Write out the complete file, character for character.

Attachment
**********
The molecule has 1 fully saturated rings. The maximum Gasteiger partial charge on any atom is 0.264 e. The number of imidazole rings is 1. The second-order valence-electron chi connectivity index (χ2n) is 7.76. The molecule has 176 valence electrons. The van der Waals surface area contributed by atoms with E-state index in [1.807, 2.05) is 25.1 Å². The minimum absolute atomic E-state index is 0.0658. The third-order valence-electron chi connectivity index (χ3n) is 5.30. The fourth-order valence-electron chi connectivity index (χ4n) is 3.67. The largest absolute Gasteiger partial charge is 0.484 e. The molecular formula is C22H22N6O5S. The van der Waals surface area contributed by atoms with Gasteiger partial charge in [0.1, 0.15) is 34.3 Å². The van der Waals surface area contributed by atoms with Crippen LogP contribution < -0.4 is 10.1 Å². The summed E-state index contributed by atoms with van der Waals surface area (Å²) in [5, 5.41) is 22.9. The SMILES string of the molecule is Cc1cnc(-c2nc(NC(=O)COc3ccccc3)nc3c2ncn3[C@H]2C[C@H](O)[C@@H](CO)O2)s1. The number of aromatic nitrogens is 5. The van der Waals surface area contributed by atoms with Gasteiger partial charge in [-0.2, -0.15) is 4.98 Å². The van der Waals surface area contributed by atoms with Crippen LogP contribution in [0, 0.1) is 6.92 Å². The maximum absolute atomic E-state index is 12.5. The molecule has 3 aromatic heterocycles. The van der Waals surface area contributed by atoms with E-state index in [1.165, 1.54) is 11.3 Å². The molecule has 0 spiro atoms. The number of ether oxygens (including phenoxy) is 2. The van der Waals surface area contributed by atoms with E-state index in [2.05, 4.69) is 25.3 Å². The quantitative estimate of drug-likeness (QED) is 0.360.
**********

The molecule has 1 fully saturated rings. The maximum Gasteiger partial charge on any atom is 0.264 e. The number of imidazole rings is 1. The second-order valence-electron chi connectivity index (χ2n) is 7.76. The molecule has 176 valence electrons. The van der Waals surface area contributed by atoms with E-state index in [1.807, 2.05) is 25.1 Å². The minimum absolute atomic E-state index is 0.0658. The third-order valence-electron chi connectivity index (χ3n) is 5.30. The fourth-order valence-electron chi connectivity index (χ4n) is 3.67. The largest absolute Gasteiger partial charge is 0.484 e. The molecular formula is C22H22N6O5S. The van der Waals surface area contributed by atoms with Gasteiger partial charge in [0.1, 0.15) is 34.3 Å². The van der Waals surface area contributed by atoms with Crippen LogP contribution < -0.4 is 10.1 Å². The summed E-state index contributed by atoms with van der Waals surface area (Å²) in [5, 5.41) is 22.9. The SMILES string of the molecule is Cc1cnc(-c2nc(NC(=O)COc3ccccc3)nc3c2ncn3[C@H]2C[C@H](O)[C@@H](CO)O2)s1. The number of aromatic nitrogens is 5. The van der Waals surface area contributed by atoms with Gasteiger partial charge in [-0.2, -0.15) is 4.98 Å². The van der Waals surface area contributed by atoms with Crippen LogP contribution in [0, 0.1) is 6.92 Å². The maximum absolute atomic E-state index is 12.5. The molecule has 3 aromatic heterocycles. The van der Waals surface area contributed by atoms with E-state index in [1.165, 1.54) is 11.3 Å². The molecule has 0 spiro atoms. The number of ether oxygens (including phenoxy) is 2. The van der Waals surface area contributed by atoms with E-state index in [2.05, 4.69) is 25.3 Å². The quantitative estimate of drug-likeness (QED) is 0.360.